Iraqi PM orders probe into bloody Basra protests
BASRA, Iraq (AP) — Iraq’s prime minister has ordered an investigation into violent protests in the southern city of Basra that killed and wounded several civilians and security forces.
Iraq’s oil-rich city of Basra and other cities in the southern Shiite heartland have been brewing since July over endemic corruption, soaring joblessness and poor public services. The protests have often turned violent, with protesters damaging and burning government offices and attacking security forces with stones and Molotov cocktails.
The situation exacerbated on Tuesday after a funeral procession for a 26-year old protester killed the day before. The security forces guarding the provincial council building fired tear gas and live ammunition on stone-throwing protesters.
At least three protesters were killed and four others wounded during the confrontations, as well as two policemen were killed and seven others wounded.
In his weekly press conference Tuesday, Haider al-Abadi expressed regret for the casualties among civilians and security forces, accusing “those who pour oil on the fire” of endangering the city.
In a statement issued Wednesday, the U.N. special representative to Iraq, Jan Kubis, expressed “grave concern” over events in Basra.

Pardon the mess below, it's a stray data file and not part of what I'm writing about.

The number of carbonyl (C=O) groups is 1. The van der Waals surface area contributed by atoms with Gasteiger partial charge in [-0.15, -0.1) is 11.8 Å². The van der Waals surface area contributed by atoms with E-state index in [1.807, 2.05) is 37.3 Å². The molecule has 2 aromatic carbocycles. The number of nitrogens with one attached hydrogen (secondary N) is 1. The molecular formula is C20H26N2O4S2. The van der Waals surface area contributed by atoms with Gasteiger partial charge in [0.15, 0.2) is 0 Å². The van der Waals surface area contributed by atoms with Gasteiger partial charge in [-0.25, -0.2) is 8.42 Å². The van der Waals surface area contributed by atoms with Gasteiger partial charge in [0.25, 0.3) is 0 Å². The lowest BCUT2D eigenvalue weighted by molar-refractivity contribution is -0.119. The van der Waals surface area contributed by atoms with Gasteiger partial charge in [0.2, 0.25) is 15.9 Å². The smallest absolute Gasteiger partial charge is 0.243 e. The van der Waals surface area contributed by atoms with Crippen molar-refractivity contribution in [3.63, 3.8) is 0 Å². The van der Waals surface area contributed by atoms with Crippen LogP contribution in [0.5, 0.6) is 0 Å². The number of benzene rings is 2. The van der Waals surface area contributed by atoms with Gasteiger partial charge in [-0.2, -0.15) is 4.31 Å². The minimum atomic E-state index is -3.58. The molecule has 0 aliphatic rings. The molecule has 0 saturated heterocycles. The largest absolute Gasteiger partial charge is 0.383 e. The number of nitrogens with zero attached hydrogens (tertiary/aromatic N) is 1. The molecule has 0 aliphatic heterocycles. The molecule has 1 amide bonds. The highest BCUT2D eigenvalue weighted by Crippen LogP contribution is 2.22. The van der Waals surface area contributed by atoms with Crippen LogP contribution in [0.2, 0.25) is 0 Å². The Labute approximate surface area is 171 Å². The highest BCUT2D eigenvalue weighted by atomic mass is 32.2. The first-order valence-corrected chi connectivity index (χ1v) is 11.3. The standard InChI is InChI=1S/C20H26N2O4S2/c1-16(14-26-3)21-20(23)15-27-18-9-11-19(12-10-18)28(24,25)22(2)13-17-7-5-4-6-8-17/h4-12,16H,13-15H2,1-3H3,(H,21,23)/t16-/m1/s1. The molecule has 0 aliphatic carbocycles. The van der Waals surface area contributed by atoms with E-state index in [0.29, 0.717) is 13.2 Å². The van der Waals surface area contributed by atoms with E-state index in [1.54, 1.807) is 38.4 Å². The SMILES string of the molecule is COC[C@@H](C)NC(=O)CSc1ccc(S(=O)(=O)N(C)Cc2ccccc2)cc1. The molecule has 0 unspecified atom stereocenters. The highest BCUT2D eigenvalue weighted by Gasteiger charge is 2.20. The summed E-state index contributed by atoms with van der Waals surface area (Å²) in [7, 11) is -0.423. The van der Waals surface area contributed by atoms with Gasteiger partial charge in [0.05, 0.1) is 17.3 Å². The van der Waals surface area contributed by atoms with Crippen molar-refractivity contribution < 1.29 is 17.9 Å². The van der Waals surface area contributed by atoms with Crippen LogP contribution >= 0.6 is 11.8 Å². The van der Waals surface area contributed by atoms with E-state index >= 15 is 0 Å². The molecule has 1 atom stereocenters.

Kubis called for calm and urged authorities “to avoid using disproportionate, lethal force against the demonstrators, provide the necessary protection for the people of Basra, ensure human rights while protecting law and order, and investigate and hold accountable those responsible for the outbreak of the violence.”
He also called on the government in Baghdad “to do its utmost to respond to the people’s rightful demands of clean water and electricity supplies as a matter of urgency.”
Water shortages along with a lingering electricity crisis in the oil-rich region have contributed to protesters’ rage, fueling the demonstrations.
Iraq’s government has scrambled to meet the growing demands for public services and jobs, but has been hindered by years of endemic corruption and a financial crisis fueled by diminished oil revenues and the costly war against the Islamic State group.